Getting to a point where you recognize that you need bankruptcy protections is difficult. Deciding how to file bankruptcy can be even harder. There are multiple forms of bankruptcy available. Most individuals will file either Chapter 7 or Chapter 13 bankruptcy.
Chapter 7 bankruptcy is often faster than Chapter 13. However, Chapter 13 bankruptcy has many of its own unique benefits. Also known as a wage earners plan, Chapter 13 bankruptcy involves you completing a repayment plan for several years before your discharge. There are at least three circumstances in which Chapter 13 bankruptcy could be the better option for you.
Your income is too high to qualify for Chapter 7 bankruptcy
In order to file for chapter 7 or liquidation bankruptcy, you have to pass a means test. You will have to show that your adjusted income is equal to or less than the state median income. If your income is too high, a Chapter 13 filing can give you the relief you need without requiring that you reduce your income.
You have valuable property or a home you’ve paid off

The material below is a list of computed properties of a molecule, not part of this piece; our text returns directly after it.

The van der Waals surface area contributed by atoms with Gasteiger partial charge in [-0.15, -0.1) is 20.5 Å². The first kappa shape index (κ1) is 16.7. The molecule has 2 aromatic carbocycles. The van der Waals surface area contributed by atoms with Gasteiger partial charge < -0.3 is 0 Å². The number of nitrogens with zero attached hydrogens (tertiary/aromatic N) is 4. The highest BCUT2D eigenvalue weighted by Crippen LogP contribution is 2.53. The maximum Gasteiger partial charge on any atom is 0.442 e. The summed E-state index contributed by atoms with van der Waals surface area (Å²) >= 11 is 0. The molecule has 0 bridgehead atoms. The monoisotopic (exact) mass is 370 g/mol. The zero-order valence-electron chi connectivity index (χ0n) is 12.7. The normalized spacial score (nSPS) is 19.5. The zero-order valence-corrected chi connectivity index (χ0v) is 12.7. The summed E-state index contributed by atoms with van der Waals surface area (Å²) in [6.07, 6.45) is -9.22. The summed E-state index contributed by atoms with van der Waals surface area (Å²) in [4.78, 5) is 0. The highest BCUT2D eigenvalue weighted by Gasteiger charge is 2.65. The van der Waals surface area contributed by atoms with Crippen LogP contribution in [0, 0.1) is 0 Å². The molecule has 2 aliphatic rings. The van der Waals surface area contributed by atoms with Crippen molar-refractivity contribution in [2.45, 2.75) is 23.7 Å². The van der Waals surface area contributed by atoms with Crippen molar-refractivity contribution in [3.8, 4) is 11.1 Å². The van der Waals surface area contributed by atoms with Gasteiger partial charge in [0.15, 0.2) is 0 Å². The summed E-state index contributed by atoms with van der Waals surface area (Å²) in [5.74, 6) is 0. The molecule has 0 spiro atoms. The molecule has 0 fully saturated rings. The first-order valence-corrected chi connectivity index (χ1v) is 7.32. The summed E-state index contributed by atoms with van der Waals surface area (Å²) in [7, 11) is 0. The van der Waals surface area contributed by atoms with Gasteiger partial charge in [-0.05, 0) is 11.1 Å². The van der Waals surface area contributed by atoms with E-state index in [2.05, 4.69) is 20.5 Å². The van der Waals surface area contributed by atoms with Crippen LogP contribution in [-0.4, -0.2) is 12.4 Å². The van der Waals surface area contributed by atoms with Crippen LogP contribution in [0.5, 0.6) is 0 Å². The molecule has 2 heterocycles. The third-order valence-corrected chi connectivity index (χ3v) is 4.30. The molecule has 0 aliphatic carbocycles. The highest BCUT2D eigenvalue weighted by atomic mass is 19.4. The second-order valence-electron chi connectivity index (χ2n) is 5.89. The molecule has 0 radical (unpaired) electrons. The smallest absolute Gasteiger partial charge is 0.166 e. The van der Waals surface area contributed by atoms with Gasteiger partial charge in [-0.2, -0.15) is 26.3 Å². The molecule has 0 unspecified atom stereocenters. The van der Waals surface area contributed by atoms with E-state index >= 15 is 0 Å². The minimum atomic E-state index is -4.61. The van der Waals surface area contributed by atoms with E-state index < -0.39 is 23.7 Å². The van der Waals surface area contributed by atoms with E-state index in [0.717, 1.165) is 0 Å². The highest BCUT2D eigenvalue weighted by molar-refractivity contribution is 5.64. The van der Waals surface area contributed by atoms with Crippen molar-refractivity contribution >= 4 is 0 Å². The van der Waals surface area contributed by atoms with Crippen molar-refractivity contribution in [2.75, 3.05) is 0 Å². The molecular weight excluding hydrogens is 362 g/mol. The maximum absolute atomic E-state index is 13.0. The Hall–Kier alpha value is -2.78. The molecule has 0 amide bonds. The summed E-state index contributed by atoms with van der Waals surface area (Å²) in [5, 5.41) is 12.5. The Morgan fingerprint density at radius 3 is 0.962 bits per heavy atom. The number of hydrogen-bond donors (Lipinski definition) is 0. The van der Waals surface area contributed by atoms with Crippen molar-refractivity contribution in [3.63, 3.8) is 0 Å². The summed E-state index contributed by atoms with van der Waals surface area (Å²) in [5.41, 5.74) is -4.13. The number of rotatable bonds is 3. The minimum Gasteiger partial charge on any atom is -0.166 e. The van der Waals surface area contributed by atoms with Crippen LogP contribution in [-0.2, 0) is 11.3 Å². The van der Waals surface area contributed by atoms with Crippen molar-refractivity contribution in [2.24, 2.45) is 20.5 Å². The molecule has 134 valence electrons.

If you have substantial assets, you may not want to dip into them or get rid of them to pay off your debt. Although you can exempt some of your property in Chapter 7 bankruptcy, the court can order the sale of assets in order to repay your creditors before granting a discharge.
If you stand to lose more than a few thousand dollars of equity or other assets, Chapter 13 bankruptcy may be the better solution for you because it does not require asset liquidation.
You want to protect your financed property
If you have a car loan or a mortgage with payments in arrears, Chapter 13 bankruptcy can give you a chance to fix that. Renegotiation of debt is a common part of the process, and lenders might be willing to give you better terms if you agree to a repayment plan.
You might be able to extend how long you have to make payments, add the past due amount to the end of the payment cycle or even reduce your monthly payment amount or interest rate.
Chapter 13 bankruptcy requires careful planning and adherence to the repayment plan, but it can be beneficial for professionals, homeowners and others with significant assets or income who also have overwhelming debt.